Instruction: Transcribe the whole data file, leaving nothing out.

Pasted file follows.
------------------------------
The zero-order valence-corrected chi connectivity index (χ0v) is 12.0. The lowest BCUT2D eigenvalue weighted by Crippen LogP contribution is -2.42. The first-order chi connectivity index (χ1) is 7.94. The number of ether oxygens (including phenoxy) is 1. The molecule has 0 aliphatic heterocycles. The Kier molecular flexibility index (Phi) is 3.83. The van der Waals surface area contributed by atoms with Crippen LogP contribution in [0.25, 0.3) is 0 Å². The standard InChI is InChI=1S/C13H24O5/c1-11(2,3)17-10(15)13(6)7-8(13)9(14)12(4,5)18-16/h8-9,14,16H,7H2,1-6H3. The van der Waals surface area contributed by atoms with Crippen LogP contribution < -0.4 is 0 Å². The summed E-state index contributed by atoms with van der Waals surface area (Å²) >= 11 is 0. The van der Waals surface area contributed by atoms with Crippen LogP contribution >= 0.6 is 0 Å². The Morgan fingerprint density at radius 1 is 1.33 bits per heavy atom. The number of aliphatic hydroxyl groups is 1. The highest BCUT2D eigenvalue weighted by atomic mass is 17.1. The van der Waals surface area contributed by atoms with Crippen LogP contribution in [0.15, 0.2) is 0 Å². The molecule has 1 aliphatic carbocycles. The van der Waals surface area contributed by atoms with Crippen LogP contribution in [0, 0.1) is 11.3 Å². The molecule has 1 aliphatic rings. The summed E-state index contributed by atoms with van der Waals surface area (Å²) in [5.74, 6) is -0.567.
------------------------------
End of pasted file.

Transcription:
The zero-order valence-corrected chi connectivity index (χ0v) is 12.0. The lowest BCUT2D eigenvalue weighted by Crippen LogP contribution is -2.42. The first-order chi connectivity index (χ1) is 7.94. The number of ether oxygens (including phenoxy) is 1. The molecule has 0 aliphatic heterocycles. The Kier molecular flexibility index (Phi) is 3.83. The van der Waals surface area contributed by atoms with Crippen LogP contribution in [0.25, 0.3) is 0 Å². The standard InChI is InChI=1S/C13H24O5/c1-11(2,3)17-10(15)13(6)7-8(13)9(14)12(4,5)18-16/h8-9,14,16H,7H2,1-6H3. The van der Waals surface area contributed by atoms with Crippen LogP contribution < -0.4 is 0 Å². The summed E-state index contributed by atoms with van der Waals surface area (Å²) >= 11 is 0. The van der Waals surface area contributed by atoms with Crippen LogP contribution >= 0.6 is 0 Å². The Morgan fingerprint density at radius 1 is 1.33 bits per heavy atom. The number of aliphatic hydroxyl groups is 1. The highest BCUT2D eigenvalue weighted by atomic mass is 17.1. The van der Waals surface area contributed by atoms with Crippen LogP contribution in [0.15, 0.2) is 0 Å². The molecule has 1 aliphatic carbocycles. The van der Waals surface area contributed by atoms with Crippen LogP contribution in [0, 0.1) is 11.3 Å². The molecule has 1 aliphatic rings. The summed E-state index contributed by atoms with van der Waals surface area (Å²) in [5.74, 6) is -0.567.